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The Ukraine crisis effect: What a rise in interest rates and global supply chain woes mean for Australian SMEs 

Businesses have been warned to brace themselves for an increase in interest rates, with CBA predicting the first interest rate hike to be as early as June due to supply shocks caused by Russia’s invasion of Ukraine that is likely to push prices up.

Businesses have previously enjoyed record-low borrowing rates from traditional banks due to the all-time low cash rate and fierce competition from non-bank lenders, allowing them to fund their growth on the cheap. 

However, inflation has accelerated faster than the RBA anticipated. The central forecast is for underlying inflation to rise further in the coming quarters to around 3¼ per cent before falling to around 2¾ per cent over 2023 as the supply-side problems are resolved and consumption patterns normalise.

The CPI inflation rate will rise above this due to higher petrol prices caused by global developments. The amount of time it takes to resolve supply chain disruptions and developments in global energy markets are significant sources of uncertainty in the inflation outlook. 

So, what effect will higher interest rates have on businesses looking to finance their growth during an inflationary period with continued supply chain uncertainty?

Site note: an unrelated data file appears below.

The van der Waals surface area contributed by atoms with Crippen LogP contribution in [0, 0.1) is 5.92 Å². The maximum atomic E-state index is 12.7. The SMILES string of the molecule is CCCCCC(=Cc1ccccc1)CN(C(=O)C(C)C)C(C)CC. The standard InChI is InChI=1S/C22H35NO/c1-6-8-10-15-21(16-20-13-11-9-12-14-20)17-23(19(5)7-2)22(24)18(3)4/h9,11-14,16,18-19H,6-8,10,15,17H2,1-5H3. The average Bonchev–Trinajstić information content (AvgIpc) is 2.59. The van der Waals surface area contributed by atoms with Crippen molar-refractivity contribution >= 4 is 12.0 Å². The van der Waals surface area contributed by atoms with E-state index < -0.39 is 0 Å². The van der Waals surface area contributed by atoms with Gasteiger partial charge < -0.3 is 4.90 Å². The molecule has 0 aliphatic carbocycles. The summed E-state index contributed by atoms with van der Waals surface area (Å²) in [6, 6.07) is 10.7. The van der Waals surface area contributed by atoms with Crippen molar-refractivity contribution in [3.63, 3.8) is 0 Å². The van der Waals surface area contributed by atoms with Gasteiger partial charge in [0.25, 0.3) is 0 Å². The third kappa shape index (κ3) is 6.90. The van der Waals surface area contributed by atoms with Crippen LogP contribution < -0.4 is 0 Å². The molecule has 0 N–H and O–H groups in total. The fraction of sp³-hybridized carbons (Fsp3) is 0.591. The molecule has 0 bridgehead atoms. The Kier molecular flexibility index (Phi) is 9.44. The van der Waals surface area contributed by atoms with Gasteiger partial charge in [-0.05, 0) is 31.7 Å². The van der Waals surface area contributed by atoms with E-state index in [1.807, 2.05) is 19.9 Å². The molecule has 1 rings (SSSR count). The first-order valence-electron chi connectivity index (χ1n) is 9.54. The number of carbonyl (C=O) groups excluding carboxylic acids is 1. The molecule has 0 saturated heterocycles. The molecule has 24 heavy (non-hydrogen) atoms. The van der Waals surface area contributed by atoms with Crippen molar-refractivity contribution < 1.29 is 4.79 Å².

With traditional bank lending requirements becoming stricter and more expensive, SMEs entering their next growth phase may find it difficult to access the same funds they could only 6-12 months ago. 

As interest rates are expected to rise, Dynamic Business spoke with Joe Donnachie, Supply Chain Finance Manager at Octet, about the impact on lending terms, what this means for Australian SMEs looking to borrow to fund their growth, and how this may benefit the non-bank lending sector.

How do rising interest rates affect business? 

“Most small businesses have outstanding loans in one form or another, and an increase in interest rates will essentially result in more expensive loan repayments for them. Since these are often long-term debts that will take years to repay, any increase in interest rates will mean carrying the debt for longer and incurring more interest. 

“Increasing interest rates will mean higher repayments, less operating income, and higher overheads for businesses with company credit cards and existing loans.

“With the current crisis in Russia-Ukraine expected to send prices soaring, this will challenge the ability of central banks to keep inflation under control, pushing up costs for many businesses and forcing them to curb spending.”

What are the other alternatives to traditional bank lending? What impact will it have on the Australian fintech landscape?